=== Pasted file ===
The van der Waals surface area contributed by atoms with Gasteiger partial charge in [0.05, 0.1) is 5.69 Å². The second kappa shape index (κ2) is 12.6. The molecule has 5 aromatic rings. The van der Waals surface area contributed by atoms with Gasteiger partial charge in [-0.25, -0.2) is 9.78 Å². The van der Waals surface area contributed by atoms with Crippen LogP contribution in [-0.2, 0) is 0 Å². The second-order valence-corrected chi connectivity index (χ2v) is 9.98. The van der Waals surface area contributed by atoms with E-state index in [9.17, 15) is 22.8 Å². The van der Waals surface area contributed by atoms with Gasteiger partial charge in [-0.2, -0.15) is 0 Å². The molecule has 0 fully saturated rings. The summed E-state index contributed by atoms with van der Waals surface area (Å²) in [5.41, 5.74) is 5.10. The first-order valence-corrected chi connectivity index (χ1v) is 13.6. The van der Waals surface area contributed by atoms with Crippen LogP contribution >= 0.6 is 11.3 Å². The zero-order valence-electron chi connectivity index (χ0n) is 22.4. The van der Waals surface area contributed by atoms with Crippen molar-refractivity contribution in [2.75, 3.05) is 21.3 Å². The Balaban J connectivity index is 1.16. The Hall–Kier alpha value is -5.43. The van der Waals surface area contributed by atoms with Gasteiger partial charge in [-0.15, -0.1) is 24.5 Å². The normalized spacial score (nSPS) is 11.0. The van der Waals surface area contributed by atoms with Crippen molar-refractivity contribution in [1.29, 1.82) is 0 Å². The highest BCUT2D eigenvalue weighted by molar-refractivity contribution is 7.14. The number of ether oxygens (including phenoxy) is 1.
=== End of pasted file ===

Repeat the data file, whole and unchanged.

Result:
The van der Waals surface area contributed by atoms with Gasteiger partial charge in [0.05, 0.1) is 5.69 Å². The second kappa shape index (κ2) is 12.6. The molecule has 5 aromatic rings. The van der Waals surface area contributed by atoms with Gasteiger partial charge in [-0.25, -0.2) is 9.78 Å². The van der Waals surface area contributed by atoms with Crippen LogP contribution in [-0.2, 0) is 0 Å². The second-order valence-corrected chi connectivity index (χ2v) is 9.98. The van der Waals surface area contributed by atoms with E-state index in [9.17, 15) is 22.8 Å². The van der Waals surface area contributed by atoms with Gasteiger partial charge in [-0.2, -0.15) is 0 Å². The molecule has 0 fully saturated rings. The summed E-state index contributed by atoms with van der Waals surface area (Å²) in [5.41, 5.74) is 5.10. The first-order valence-corrected chi connectivity index (χ1v) is 13.6. The van der Waals surface area contributed by atoms with Crippen LogP contribution >= 0.6 is 11.3 Å². The zero-order valence-electron chi connectivity index (χ0n) is 22.4. The van der Waals surface area contributed by atoms with Crippen molar-refractivity contribution in [2.75, 3.05) is 21.3 Å². The Balaban J connectivity index is 1.16. The Hall–Kier alpha value is -5.43. The van der Waals surface area contributed by atoms with Gasteiger partial charge in [-0.15, -0.1) is 24.5 Å². The normalized spacial score (nSPS) is 11.0. The van der Waals surface area contributed by atoms with Crippen molar-refractivity contribution in [1.29, 1.82) is 0 Å². The highest BCUT2D eigenvalue weighted by molar-refractivity contribution is 7.14. The number of ether oxygens (including phenoxy) is 1.